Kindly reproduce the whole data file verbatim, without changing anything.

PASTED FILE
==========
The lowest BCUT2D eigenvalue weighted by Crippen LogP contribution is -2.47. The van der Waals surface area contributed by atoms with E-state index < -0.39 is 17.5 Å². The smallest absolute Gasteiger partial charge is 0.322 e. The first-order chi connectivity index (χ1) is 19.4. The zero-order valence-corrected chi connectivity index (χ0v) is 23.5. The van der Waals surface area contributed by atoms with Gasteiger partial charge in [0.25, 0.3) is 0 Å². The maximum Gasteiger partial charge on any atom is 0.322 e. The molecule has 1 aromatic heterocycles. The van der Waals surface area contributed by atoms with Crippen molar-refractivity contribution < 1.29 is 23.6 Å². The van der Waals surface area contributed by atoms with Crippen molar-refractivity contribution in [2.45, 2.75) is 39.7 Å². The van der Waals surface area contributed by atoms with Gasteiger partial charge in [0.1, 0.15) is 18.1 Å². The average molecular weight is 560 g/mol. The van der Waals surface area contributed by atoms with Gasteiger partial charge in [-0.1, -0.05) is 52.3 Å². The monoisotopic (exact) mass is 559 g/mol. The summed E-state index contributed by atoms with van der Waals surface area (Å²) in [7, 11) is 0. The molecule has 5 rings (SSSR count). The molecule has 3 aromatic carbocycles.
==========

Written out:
The lowest BCUT2D eigenvalue weighted by Crippen LogP contribution is -2.47. The van der Waals surface area contributed by atoms with E-state index < -0.39 is 17.5 Å². The smallest absolute Gasteiger partial charge is 0.322 e. The first-order chi connectivity index (χ1) is 19.4. The zero-order valence-corrected chi connectivity index (χ0v) is 23.5. The van der Waals surface area contributed by atoms with Gasteiger partial charge in [0.25, 0.3) is 0 Å². The maximum Gasteiger partial charge on any atom is 0.322 e. The molecule has 1 aromatic heterocycles. The van der Waals surface area contributed by atoms with Crippen molar-refractivity contribution < 1.29 is 23.6 Å². The van der Waals surface area contributed by atoms with Crippen molar-refractivity contribution in [2.45, 2.75) is 39.7 Å². The van der Waals surface area contributed by atoms with Gasteiger partial charge in [0.1, 0.15) is 18.1 Å². The average molecular weight is 560 g/mol. The van der Waals surface area contributed by atoms with Gasteiger partial charge in [-0.1, -0.05) is 52.3 Å². The monoisotopic (exact) mass is 559 g/mol. The summed E-state index contributed by atoms with van der Waals surface area (Å²) in [7, 11) is 0. The molecule has 5 rings (SSSR count). The molecule has 3 aromatic carbocycles.